Like Asingne's story, Redemption in Indigo is presented as a tale that needs to be listened to. The reader gets told the story by a skilled storyteller, one is not afraid to move back and forth on the time line and cast doubt on the truthfulness of what he is telling the audience. In fact, he struck me as being quite opinionated. He means to entertain. There are all sorts of hints of other tales in the story that he then abandons in favour of Paama's tale. They serve to raise curiosity in his audience. It must have been pretty hard to keep this style going for the entire novel but in some chapters you really feel as if you're around some fire with a group of people completely immersed in the storyteller's tale. The narrator's voice is not that strongly present in the entire novel, some sections read more like a regular third person perspective.

In the early stages of the novel, it is something of a comedy. Asingne's antics are hilarious at times and even the trouble he puts Paama in, is not enough to make me stop grinning. Despite leaving him, she does try to protect him from too much embarrassment. There's more than a bit of tragedy here as well. Her husband seems to think he is entitled to the attention Paama pays to him and the lengths she goes to to provide him with the comforts he desires. His ways will eventually get him what he deserves in a way but Paama's attention is also more than he deserves.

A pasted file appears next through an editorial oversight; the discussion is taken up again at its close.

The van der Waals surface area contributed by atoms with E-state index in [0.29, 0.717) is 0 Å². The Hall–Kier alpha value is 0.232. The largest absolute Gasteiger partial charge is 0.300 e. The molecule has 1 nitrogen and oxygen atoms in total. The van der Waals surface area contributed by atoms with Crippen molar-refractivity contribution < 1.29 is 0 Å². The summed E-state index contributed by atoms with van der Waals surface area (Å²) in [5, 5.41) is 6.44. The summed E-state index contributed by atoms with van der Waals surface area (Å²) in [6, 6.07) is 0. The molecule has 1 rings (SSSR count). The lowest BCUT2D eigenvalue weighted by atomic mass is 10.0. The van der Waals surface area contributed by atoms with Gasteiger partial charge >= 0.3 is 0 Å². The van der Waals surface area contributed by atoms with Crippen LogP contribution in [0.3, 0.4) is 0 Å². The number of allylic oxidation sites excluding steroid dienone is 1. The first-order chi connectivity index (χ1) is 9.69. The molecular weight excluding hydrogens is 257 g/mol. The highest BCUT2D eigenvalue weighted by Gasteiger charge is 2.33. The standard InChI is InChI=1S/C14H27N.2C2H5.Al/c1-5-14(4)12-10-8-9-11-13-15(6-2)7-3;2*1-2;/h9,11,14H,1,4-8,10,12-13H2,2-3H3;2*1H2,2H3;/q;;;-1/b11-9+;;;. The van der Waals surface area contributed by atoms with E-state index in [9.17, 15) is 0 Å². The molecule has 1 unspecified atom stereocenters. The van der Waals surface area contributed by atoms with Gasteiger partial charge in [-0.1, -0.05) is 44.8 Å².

Later on in the novel the tone gets much more serious. Paama is drawn into a conflict between djombi and their power is such, that their games are very dangerous to mere mortals. One of the djombi wants Paama to hand over her gift to him, a gift he feels was his power to begin with. In his attempt to get Paama to hand it over he shows her things about the world that change her outlook on life. But she is not without her influence either. His view of humanity is, which he held in very low regard until meeting Paama, changes profoundly. As Asingne should already have figured out, she is quite a special woman.